I buy wine by the look of the label and the cue of a few key words which I recognise. For me to look into every single wine I want to buy would see me never looking away from the beer aisle. When I do go for the grape it’s the way the bottle looks which sways my decision because I simply don’t know the flavour differences between a French Bordeaux and an Australian Merlot. Marry that to the price tag (if it looks good but costs £3.50 then I probably won’t buy it) and I make my purchase.
Buying this way means that what I see has to look really good and jump off the shelf into my basket. But what about beer? Over a few years of drinking beers - which I’m sure could be replicated in wine if I drank more of it - I’ve learnt what to expect from a bottle of Belgian dubbel, from a Czech pilsner, a New Zealand pale ale, a British best bitter. So when it comes to a new beer for me to try, it’s the branding which really grabs me.
The bottle label or pumpclip is the beer’s opportunity to catch my attention, draw me in and make me want to buy it, whether it’s on a supermarket shelf or the bar. Some breweries do a very good job, making me want their beers immediately, but others make me frown with disappointment. Take a look at Pump Clip Parade for an example of these beers. Would you order any of them?!
Image is a big thing when it comes to buying something. Some people might like to buy the smutty named pint of ale (“I’ll have a Drew Peacock, love!” 'Drink too much of it and you will!' she replies and Oh! how everyone around the bar lets out a big belly laugh) in the same way that they might wear a fading Fat Willy’s t-shirt with one of those knowing, cheeky grins which says ‘yeah, my t-shirt says willy’. But I don’t like them at all.
It may be a personal choice but a pumpclip or bottle which evokes a farm or steam trains or animals or uses smut or innuendo or cartoons or anything made in Microsoft Word with clip art makes me move on to something else without even trying it. They say to me ‘I’m boring’, ‘I’m not taking this seriously’ and/or ‘I probably won’t taste very good’. I rarely find out if they are good beers or not because I don’t order them.
|That's more like it! I love Bristol Beer Factory's labels
Branding is difficult to get right and costs money but it’s also what sells beers to those who don’t know what they are looking for. It’s able to promote the beer but also promote the brewery and give an idea as to what they are like. My tastes might be different to others’, but I like a clean and modern design, something smart but also practical.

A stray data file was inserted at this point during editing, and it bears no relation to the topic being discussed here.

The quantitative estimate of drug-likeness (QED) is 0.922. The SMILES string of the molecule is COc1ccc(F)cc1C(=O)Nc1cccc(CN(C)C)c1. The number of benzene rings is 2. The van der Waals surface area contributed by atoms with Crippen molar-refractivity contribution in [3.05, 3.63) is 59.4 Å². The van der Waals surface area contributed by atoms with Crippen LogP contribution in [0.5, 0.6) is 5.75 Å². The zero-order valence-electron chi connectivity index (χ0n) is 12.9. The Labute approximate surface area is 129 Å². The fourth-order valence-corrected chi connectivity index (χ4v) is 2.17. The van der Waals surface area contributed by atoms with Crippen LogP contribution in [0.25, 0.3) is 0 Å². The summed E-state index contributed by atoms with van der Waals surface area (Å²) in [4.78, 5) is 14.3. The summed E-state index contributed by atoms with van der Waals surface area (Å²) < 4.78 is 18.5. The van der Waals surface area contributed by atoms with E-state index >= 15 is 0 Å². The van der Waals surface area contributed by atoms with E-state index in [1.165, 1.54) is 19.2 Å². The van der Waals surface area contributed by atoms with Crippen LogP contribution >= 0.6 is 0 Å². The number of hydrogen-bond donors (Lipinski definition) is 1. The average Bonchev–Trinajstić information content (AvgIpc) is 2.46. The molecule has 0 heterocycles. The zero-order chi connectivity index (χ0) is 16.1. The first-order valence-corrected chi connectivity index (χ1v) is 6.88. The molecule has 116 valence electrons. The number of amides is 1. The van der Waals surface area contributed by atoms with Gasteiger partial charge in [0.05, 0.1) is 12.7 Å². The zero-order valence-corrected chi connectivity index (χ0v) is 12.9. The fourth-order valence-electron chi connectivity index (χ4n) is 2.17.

|Clean and simple and eye-catching. Great beers too.
Compare Magic Rock with Toad Brewery (toad-themed), Marble with Skinners (tossers and knockers), Moor with Nortumberland Ales (some of the worst beer branding in the whole world), Bristol Beer Factory with Fallen Angel (erotic art labels), Kernel with Cotleigh (birds?!). I know which I’m choosing out of these (hint: the first of each comparison is the good one). And is it any coincidence that the better regarded breweries in Britain have the most appealing branding? (And has anyone ever had a really good pint of beer that’s got a terrible, wannabe-funny pumpclip?)
|I love the Moor labels.
I judge things I want to consume by their appearance. I’m sure a lot of others do that, too. For new drinkers, if they went into a pub and just saw a line-up of smutty pumpclips then what does that say about real ale? If the pumpclip is bright-coloured and has a cartoon dog licking himself, then what does that say? And will it make them order a beer or not? Faced with a line-up of cleanly designed, smart lager fonts or a few old-looking or pun-laden pumpclips then I know where my money would go. What the good examples I’ve put above do is make me want to order their beers. They look simple and smart and bold, they tell me everything I need to know (style, strength – compare that to the Cupid Stunt clip at the top and I have no idea what the beer is) and they are confident that the beer will do all the hard work once the customer’s attention has been caught.
What do you think are the best branded beers in the UK and what are the worst?
|Magic Rock nailed it!
The ‘bad’ examples are just ones I’ve noticed while drinking or looking on PCP. There are many more than just the ones I’ve listed. The hit-list of should-be-banned pumpclip items are: cartoons, animals, smut, farms, clip art/word art, innuendo. Anything more to add? This post could have a quick word-swapping edit run over it and it would easily apply to websites as well. Why are there so many bad brewery websites?